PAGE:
John Scalzi's novel The Collapsing Empire kicks off a new series set in — you guessed it — an interstellar empire teetering on the brink of collapse. The Interdependency sprawls across light-years of space, held together by a strange dimension called the Flow, which enables humans to span the immense distances between planets. But the Flow is failing, changing, fluctuating — cutting off some planets forever (including Earth). And in the Interdependency, no planet can survive without supplies from the others. So what's an emperox to do? (Yes, emperox — it's Scalzi's space-tacular gender-neutral term for the Interdependency's ruler.)
Scalzi is a prolific author, with dozens of novels, novellas and nonfiction works to his name — but he tells me an email interview that The Collapsing Empire kicks off an entirely new universe for him, with no links to his other work. "Nor any planned, since I'm not a comic book company doing crossovers of, say, Doctor Who and Star Trek," he says. "This isn't a complaint of crossovers, I should note: It's fun to cross Doctor Who and Star Trek (or whatever). But I like to keep my universes focused on what they're doing. There's certainly a fan impulse to tie everything together — fans of mine have tied together The Android's Dream, Fuzzy Nation and the Old Man's War universe — but canonically, they're separate and going to stay that way."
You've said that the book — and its title — aren't a reference to any kind of current events in the U.S., but as I read it I kept thinking there had to be some kind of historical parallel, some great empire that fell when its trade routes failed or its ports silted up. What was your inspiration?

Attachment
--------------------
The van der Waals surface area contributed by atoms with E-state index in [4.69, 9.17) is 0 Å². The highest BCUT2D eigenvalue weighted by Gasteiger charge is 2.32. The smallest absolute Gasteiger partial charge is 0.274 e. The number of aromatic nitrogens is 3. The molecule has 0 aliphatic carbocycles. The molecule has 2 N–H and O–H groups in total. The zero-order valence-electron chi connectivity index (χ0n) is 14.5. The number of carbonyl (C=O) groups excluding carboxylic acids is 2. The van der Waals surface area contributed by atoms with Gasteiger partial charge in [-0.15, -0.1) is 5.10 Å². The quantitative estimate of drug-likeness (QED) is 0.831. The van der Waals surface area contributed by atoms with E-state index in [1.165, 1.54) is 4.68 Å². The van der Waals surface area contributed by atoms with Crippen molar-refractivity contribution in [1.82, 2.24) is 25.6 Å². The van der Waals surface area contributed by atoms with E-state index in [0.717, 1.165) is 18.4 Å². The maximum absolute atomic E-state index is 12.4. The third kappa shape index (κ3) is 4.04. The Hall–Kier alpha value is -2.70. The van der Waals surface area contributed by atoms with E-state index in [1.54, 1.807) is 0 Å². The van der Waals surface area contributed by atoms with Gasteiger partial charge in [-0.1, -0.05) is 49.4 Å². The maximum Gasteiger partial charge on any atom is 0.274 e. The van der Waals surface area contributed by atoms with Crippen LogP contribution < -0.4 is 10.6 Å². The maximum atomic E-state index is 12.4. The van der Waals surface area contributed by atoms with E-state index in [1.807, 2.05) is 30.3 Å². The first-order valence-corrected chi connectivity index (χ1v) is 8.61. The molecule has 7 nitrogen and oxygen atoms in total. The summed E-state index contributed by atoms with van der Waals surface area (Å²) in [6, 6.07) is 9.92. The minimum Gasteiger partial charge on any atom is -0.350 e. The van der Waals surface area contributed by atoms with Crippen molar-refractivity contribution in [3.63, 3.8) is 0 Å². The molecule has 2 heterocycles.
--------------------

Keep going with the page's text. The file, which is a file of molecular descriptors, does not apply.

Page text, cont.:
In fact I did think very generally about the "golden age" of European exploration, roughly corresponding to the 15th through 17th centuries, in the sense that the empires that rose out of that era were wholly dependent on natural forces (wind, ocean currents, rivers) to move their ships and shape their destinies with regard to trade and exploration. We're so used to having at least somemechanical control of our travel that it's hard to put oneself back into a mindset where travel took months, not hours, and was not always a safe and predictable thing.
So there was no one particular empire in our past I was borrowing from, but rather, a whole historical gestalt, and then only loosely. Please, historians, don't tell me all the things I'm getting wrong about the European age of exploration! I know. I KNOW.
You've described Kiva Lagos, one of protagonists, as your favorite character you've ever written. Care to elaborate? (I mean, apart from the swearing, which is pretty great. Personally, I like her because she acts in ways that would be unremarkable, even admirable for a dude in our world – and are unremarkable and admirable for Kiva in her world.)
I like Kiva because she is an entirely "Give no f——s" sort of person, who comes from a long line of such people, and who basically feels entirely comfortable being that person without apology. This made her a whole lot of fun to write, but also, it made her an interesting character to write.
Kiva is someone who is in a position of not necessarily having to have a moral structure to her world, because she's rich and a noble and of significant influence. She could very very easily become a monster. Writing her so she is true to her fundamental nature but also feasibly not a monster was the challenge, and one of the reasons she's one of my all-time favorites.
How has knowing this will be a series rather than a stand-alone influenced the way you wrote it?
It meant I was comfortable ending the book on a bit of a cliff-hanger because I knew the next book in the series would be on its way relatively soon (it's scheduled for 2019, in point of fact), so people wouldn't have to wait too long to find out what happens next. But even with that built in, I still wanted to make sure the book was enjoyable for itself — if you only read this book, you'd still get a full and complete narrative arc and enjoy the adventures of the characters. I don't want to make people wait to have fun reading the books.